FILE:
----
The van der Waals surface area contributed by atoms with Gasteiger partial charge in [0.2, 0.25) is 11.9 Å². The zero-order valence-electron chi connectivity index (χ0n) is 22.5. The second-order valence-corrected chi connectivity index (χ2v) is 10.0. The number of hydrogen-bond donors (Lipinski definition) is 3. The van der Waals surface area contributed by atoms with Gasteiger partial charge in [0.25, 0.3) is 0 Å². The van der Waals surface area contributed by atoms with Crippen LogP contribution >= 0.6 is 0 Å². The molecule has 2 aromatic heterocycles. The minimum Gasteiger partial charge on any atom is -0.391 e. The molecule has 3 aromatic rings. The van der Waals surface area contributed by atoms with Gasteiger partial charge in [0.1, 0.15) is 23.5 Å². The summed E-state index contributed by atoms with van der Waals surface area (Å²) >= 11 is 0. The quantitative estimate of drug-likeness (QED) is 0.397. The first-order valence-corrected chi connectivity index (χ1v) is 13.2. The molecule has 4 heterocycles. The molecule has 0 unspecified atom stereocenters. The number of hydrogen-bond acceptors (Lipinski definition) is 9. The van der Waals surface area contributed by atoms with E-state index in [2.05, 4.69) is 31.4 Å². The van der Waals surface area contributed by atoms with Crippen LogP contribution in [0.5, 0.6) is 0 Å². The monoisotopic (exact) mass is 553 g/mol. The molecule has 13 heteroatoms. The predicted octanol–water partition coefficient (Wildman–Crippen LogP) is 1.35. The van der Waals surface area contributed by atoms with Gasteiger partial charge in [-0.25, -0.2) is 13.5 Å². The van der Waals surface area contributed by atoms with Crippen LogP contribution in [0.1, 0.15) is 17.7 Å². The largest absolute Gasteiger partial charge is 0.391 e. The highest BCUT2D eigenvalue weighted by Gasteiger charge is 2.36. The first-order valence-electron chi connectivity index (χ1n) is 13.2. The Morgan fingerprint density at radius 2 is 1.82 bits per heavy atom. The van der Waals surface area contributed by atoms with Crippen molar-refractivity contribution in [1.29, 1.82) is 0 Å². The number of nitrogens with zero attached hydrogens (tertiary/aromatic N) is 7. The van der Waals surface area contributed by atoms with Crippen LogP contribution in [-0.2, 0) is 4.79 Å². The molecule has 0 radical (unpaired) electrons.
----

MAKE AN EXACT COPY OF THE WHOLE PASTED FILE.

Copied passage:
The van der Waals surface area contributed by atoms with Gasteiger partial charge in [0.2, 0.25) is 11.9 Å². The zero-order valence-electron chi connectivity index (χ0n) is 22.5. The second-order valence-corrected chi connectivity index (χ2v) is 10.0. The number of hydrogen-bond donors (Lipinski definition) is 3. The van der Waals surface area contributed by atoms with Gasteiger partial charge in [0.25, 0.3) is 0 Å². The van der Waals surface area contributed by atoms with Crippen LogP contribution >= 0.6 is 0 Å². The molecule has 2 aromatic heterocycles. The minimum Gasteiger partial charge on any atom is -0.391 e. The molecule has 3 aromatic rings. The van der Waals surface area contributed by atoms with Gasteiger partial charge in [0.1, 0.15) is 23.5 Å². The summed E-state index contributed by atoms with van der Waals surface area (Å²) >= 11 is 0. The quantitative estimate of drug-likeness (QED) is 0.397. The first-order valence-corrected chi connectivity index (χ1v) is 13.2. The molecule has 4 heterocycles. The molecule has 0 unspecified atom stereocenters. The number of hydrogen-bond acceptors (Lipinski definition) is 9. The van der Waals surface area contributed by atoms with E-state index in [2.05, 4.69) is 31.4 Å². The van der Waals surface area contributed by atoms with Crippen LogP contribution in [0.5, 0.6) is 0 Å². The monoisotopic (exact) mass is 553 g/mol. The molecule has 13 heteroatoms. The predicted octanol–water partition coefficient (Wildman–Crippen LogP) is 1.35. The van der Waals surface area contributed by atoms with Gasteiger partial charge in [-0.25, -0.2) is 13.5 Å². The van der Waals surface area contributed by atoms with Crippen LogP contribution in [0.1, 0.15) is 17.7 Å². The largest absolute Gasteiger partial charge is 0.391 e. The highest BCUT2D eigenvalue weighted by Gasteiger charge is 2.36. The first-order valence-electron chi connectivity index (χ1n) is 13.2. The Morgan fingerprint density at radius 2 is 1.82 bits per heavy atom. The van der Waals surface area contributed by atoms with Crippen molar-refractivity contribution in [1.29, 1.82) is 0 Å². The number of nitrogens with zero attached hydrogens (tertiary/aromatic N) is 7. The van der Waals surface area contributed by atoms with Crippen LogP contribution in [-0.2, 0) is 4.79 Å². The molecule has 0 radical (unpaired) electrons.